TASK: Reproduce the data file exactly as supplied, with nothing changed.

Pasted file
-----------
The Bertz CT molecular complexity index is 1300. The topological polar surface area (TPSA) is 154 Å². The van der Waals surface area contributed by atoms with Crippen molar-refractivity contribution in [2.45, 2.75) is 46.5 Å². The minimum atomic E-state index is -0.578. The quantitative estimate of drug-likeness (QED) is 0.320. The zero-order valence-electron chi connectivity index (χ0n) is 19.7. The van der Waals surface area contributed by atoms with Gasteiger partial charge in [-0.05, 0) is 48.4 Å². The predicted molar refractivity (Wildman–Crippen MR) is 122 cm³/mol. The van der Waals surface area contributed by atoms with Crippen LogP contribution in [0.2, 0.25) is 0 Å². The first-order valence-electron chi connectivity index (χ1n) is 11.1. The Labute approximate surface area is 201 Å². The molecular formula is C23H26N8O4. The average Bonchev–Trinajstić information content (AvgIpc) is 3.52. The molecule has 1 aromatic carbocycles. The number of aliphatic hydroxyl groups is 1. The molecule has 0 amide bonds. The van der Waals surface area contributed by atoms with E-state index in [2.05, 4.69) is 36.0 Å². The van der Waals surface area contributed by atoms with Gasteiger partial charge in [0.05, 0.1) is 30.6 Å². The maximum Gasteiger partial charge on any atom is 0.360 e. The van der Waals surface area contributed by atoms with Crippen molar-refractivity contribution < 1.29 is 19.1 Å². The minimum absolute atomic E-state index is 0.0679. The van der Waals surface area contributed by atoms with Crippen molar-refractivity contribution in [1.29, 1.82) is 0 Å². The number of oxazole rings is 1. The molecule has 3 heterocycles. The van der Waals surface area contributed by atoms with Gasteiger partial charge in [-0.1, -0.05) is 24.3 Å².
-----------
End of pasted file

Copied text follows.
The Bertz CT molecular complexity index is 1300. The topological polar surface area (TPSA) is 154 Å². The van der Waals surface area contributed by atoms with Crippen molar-refractivity contribution in [2.45, 2.75) is 46.5 Å². The minimum atomic E-state index is -0.578. The quantitative estimate of drug-likeness (QED) is 0.320. The zero-order valence-electron chi connectivity index (χ0n) is 19.7. The van der Waals surface area contributed by atoms with Gasteiger partial charge in [-0.05, 0) is 48.4 Å². The predicted molar refractivity (Wildman–Crippen MR) is 122 cm³/mol. The van der Waals surface area contributed by atoms with Crippen LogP contribution in [0.2, 0.25) is 0 Å². The first-order valence-electron chi connectivity index (χ1n) is 11.1. The Labute approximate surface area is 201 Å². The molecular formula is C23H26N8O4. The average Bonchev–Trinajstić information content (AvgIpc) is 3.52. The molecule has 1 aromatic carbocycles. The number of aliphatic hydroxyl groups is 1. The molecule has 0 amide bonds. The van der Waals surface area contributed by atoms with E-state index in [2.05, 4.69) is 36.0 Å². The van der Waals surface area contributed by atoms with Gasteiger partial charge in [0.05, 0.1) is 30.6 Å². The maximum Gasteiger partial charge on any atom is 0.360 e. The van der Waals surface area contributed by atoms with Crippen molar-refractivity contribution < 1.29 is 19.1 Å². The minimum absolute atomic E-state index is 0.0679. The van der Waals surface area contributed by atoms with Crippen molar-refractivity contribution in [1.29, 1.82) is 0 Å². The number of oxazole rings is 1. The molecule has 3 heterocycles. The van der Waals surface area contributed by atoms with Gasteiger partial charge in [-0.1, -0.05) is 24.3 Å².